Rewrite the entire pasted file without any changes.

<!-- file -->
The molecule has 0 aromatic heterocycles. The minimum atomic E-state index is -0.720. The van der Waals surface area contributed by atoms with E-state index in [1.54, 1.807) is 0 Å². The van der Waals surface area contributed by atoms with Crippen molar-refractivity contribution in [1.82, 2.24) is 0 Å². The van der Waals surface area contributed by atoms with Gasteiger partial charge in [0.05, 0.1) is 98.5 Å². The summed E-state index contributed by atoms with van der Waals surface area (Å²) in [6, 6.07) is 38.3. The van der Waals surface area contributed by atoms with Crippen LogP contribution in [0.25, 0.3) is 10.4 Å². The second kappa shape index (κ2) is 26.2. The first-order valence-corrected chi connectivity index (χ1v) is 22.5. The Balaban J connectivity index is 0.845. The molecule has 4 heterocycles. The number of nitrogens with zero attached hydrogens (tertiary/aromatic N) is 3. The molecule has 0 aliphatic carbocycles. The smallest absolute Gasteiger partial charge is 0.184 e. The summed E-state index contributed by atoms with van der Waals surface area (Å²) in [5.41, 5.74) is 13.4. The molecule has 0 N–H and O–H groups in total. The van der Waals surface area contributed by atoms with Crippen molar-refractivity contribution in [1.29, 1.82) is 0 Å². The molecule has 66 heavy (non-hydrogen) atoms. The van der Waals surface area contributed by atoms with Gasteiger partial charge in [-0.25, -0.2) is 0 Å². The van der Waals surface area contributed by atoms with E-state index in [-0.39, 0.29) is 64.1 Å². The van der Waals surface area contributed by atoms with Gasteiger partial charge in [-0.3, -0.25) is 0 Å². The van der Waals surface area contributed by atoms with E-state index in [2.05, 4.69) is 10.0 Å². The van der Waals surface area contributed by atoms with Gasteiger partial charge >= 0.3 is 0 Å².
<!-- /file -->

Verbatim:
The molecule has 0 aromatic heterocycles. The minimum atomic E-state index is -0.720. The van der Waals surface area contributed by atoms with E-state index in [1.54, 1.807) is 0 Å². The van der Waals surface area contributed by atoms with Crippen molar-refractivity contribution in [1.82, 2.24) is 0 Å². The van der Waals surface area contributed by atoms with Gasteiger partial charge in [0.05, 0.1) is 98.5 Å². The summed E-state index contributed by atoms with van der Waals surface area (Å²) in [6, 6.07) is 38.3. The van der Waals surface area contributed by atoms with Crippen LogP contribution in [0.25, 0.3) is 10.4 Å². The second kappa shape index (κ2) is 26.2. The first-order valence-corrected chi connectivity index (χ1v) is 22.5. The Balaban J connectivity index is 0.845. The molecule has 4 heterocycles. The number of nitrogens with zero attached hydrogens (tertiary/aromatic N) is 3. The molecule has 0 aliphatic carbocycles. The smallest absolute Gasteiger partial charge is 0.184 e. The summed E-state index contributed by atoms with van der Waals surface area (Å²) in [5.41, 5.74) is 13.4. The molecule has 0 N–H and O–H groups in total. The van der Waals surface area contributed by atoms with Crippen molar-refractivity contribution in [1.29, 1.82) is 0 Å². The molecule has 66 heavy (non-hydrogen) atoms. The van der Waals surface area contributed by atoms with Gasteiger partial charge in [-0.25, -0.2) is 0 Å². The van der Waals surface area contributed by atoms with E-state index in [-0.39, 0.29) is 64.1 Å². The van der Waals surface area contributed by atoms with Gasteiger partial charge in [-0.3, -0.25) is 0 Å². The van der Waals surface area contributed by atoms with E-state index in [2.05, 4.69) is 10.0 Å². The van der Waals surface area contributed by atoms with Gasteiger partial charge >= 0.3 is 0 Å².